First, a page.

The board, which is made up of citizens and Army representatives, hosts public meetings three times a year to informally provide updates on sites that are part of the Installation Restoration Program, which was created by the Department of Defense to address past hazardous material disposal and releases at the RAAP. About six members of the community, not counting Army representatives or RAB members, attended the meeting.
Steve Cole, a Blacksburg resident who has served as a community member on the RAB since its inception in 1998, said he’s been consistently impressed with the environmental cleanup work.
“I have confidence in what they’re doing,” Cole said at the meeting. “I really think they’re making a real effort to do what is right.”
During Cole’s time on the board, the list of sites requiring investigation and action from the RAAP has gone from about 80 to just a handful.
Jim McKenna, an environmental engineer with the Army, said that there are three sites that have already been investigated and are currently under long-term monitoring. Another one, an area that includes a former gun and trench mortar range, is being investigated.
“It could take another couple years, because it’s one of the most difficult ones to access,” McKenna said, answering how long it would take to complete the investigation and any possible recommended actions for the former gun and trench mortar range.
Two members who attended the meeting expressed concerns over the presentation of information, which was shared through a rolling PowerPoint presentation and handouts.
“The most helpful person here was a community outreach person who doesn’t even work for them,” said Justin Haber, a biological systems engineering student at Virginia Tech.
Michael James-Deramo agreed.
“There doesn’t really seem to be any extreme effort to go above and beyond to get information to the public,” James-Deramo said.
According to a handout provided to attendees at the meeting, the former gun range and trench mortar range are adjacent to each other and located in the main manufacturing area of the RAAP. Both were used during World War II, but are now inactive.
A site investigation was conducted in October to determine whether the area poses a risk to human health or the environment. The investigation included fieldwork and historical research to establish whether there are explosives or contaminants at the site.
Results from the investigation will be published in a report, which is still in progress.
The three sites being monitored are called Solid Waste Management Unit (SWMU) 48 and 49 and SWMU 54.
SWMU 48, an oily water burial area, and SWMU 49, a red water ash burial area, are adjacent to each other and located in the southeastern portion of the Horseshoe Area of the RAAP and overlook the New River.
Soil and groundwater at the two sites have been tested several times between 1987 and 2014 for evaluation.
Soil samples taken from SWMU 48 in 2010 found traces of nine explosives, and all were below the Environmental Protection Agency’s residential screening levels except a detection of nitroglycerin. Levels of antimony, arsenic, cadmium, copper, lead and mercury exceeded industrial screening levels.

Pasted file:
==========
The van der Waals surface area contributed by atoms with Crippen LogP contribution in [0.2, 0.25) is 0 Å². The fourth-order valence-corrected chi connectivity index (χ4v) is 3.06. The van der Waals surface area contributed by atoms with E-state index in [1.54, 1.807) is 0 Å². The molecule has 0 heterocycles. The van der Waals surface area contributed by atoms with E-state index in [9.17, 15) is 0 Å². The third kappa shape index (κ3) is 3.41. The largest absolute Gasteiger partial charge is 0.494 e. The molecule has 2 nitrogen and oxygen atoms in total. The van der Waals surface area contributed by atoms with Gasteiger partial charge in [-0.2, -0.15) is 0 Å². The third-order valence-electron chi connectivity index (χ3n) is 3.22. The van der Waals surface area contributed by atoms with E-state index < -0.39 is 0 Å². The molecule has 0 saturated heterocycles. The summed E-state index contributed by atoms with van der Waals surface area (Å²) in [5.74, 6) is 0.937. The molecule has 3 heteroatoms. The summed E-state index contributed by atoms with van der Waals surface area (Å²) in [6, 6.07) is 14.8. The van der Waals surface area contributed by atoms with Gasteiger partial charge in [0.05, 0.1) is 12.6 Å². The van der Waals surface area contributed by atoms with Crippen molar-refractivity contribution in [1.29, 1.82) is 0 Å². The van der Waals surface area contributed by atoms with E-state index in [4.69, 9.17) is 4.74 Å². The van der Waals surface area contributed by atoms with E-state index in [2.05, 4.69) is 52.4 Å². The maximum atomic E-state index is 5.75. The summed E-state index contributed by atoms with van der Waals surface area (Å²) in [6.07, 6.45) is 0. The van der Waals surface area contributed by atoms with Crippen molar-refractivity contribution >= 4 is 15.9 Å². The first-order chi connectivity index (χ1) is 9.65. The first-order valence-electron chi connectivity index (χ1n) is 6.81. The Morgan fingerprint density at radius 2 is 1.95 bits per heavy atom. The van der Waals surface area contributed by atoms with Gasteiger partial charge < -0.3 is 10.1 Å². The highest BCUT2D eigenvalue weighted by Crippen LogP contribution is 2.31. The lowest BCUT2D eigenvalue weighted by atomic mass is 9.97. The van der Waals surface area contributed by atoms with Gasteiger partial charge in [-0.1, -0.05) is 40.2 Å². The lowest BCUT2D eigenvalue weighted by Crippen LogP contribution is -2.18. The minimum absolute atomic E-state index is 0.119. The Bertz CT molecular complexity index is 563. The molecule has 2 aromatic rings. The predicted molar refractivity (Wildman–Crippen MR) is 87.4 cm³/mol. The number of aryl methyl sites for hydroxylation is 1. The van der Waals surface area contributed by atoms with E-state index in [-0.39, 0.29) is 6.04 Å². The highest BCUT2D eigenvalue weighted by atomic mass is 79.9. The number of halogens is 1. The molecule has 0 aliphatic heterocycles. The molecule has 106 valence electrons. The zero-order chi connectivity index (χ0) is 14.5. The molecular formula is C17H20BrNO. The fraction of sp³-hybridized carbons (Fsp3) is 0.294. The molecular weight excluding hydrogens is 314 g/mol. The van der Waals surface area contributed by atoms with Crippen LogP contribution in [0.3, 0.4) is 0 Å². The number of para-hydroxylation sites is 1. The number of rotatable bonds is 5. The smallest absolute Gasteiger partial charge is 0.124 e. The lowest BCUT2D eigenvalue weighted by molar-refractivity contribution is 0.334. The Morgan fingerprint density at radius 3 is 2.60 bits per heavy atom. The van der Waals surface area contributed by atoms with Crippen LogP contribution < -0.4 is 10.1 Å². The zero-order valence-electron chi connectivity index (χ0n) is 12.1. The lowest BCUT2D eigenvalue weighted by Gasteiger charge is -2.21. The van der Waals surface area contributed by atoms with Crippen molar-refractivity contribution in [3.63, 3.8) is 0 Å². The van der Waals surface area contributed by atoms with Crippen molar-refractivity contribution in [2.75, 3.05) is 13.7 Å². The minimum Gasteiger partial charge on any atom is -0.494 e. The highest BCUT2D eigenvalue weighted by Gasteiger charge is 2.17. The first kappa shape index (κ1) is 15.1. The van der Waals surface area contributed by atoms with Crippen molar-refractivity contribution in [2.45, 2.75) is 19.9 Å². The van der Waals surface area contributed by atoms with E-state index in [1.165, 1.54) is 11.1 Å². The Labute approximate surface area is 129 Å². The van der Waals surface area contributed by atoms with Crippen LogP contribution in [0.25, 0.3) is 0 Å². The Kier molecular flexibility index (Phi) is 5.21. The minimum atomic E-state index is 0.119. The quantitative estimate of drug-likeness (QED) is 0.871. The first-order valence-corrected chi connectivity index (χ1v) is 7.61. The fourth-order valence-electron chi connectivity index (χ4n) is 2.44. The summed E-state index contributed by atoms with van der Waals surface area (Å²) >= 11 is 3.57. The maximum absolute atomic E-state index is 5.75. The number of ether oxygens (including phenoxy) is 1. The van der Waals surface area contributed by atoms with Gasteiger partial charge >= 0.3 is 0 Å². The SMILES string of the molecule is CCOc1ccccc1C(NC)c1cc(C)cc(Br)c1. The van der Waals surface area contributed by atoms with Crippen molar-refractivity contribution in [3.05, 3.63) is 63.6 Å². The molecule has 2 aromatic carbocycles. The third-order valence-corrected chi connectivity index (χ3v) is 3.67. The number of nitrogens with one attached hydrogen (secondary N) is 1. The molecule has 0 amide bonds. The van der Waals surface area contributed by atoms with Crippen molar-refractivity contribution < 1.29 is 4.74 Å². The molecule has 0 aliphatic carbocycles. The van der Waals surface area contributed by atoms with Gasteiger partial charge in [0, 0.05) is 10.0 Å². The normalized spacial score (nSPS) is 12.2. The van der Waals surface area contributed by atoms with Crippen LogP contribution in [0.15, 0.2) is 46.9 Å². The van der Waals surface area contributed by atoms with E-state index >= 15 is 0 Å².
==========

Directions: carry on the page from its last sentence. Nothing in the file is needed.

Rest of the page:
Groundwater sampling at SWMU 48 and 49 found several concentrations of volatile organic compounds and 11 metals that exceeded groundwater screening levels. Corrective measures for this area were issued to reduce concentrations to minimize negative impacts on future use of the groundwater.
Perchlorate, a pollutant that has received attention from local environmental advocates, was found in groundwater sampling taken in Aug. 2007, but at levels far below the maximum contaminant level of 15 micrograms per liter. The sampling found levels ranging from 0.186 to 0.548 micrograms per liter.
SWMU 54, the propellant burning ash disposal area, is also being monitored. It is made up of two disposal areas, one in the southern portion of SWMU 54 and the second in the northern part.
A corrective action permit was issued for this area because it was previously identified as a potential threat to human health and the environment. A facility investigation in 2008 found that soil at the site was “grossly contaminated,” with special concern over levels of lead, DNT, nitroglycerin and dioxins/furans.
Though a Human Health and Risk assessment found that the contamination could possibly leach into groundwater, no impacts at levels of concern have been found in the northern disposal area.
The corrective measure action plan for SWMU 54 involved excavating soil, disposing of it off-site and then continued groundwater monitoring. In 2010, 12,678.65 tons of contaminated soil was removed from SWMU 54 and disposed of.
There are four groundwater wells at SWMU 54 currently being monitored on a quarterly basis. Sampling has shown that perchlorate concentrations are below remediation levels and are continuing to steadily decline.
The next RAB meeting will be held at 7 p.m. on Sept. 26 at the New River Competitiveness Center at 6580 at Valley Center Drive in Radford.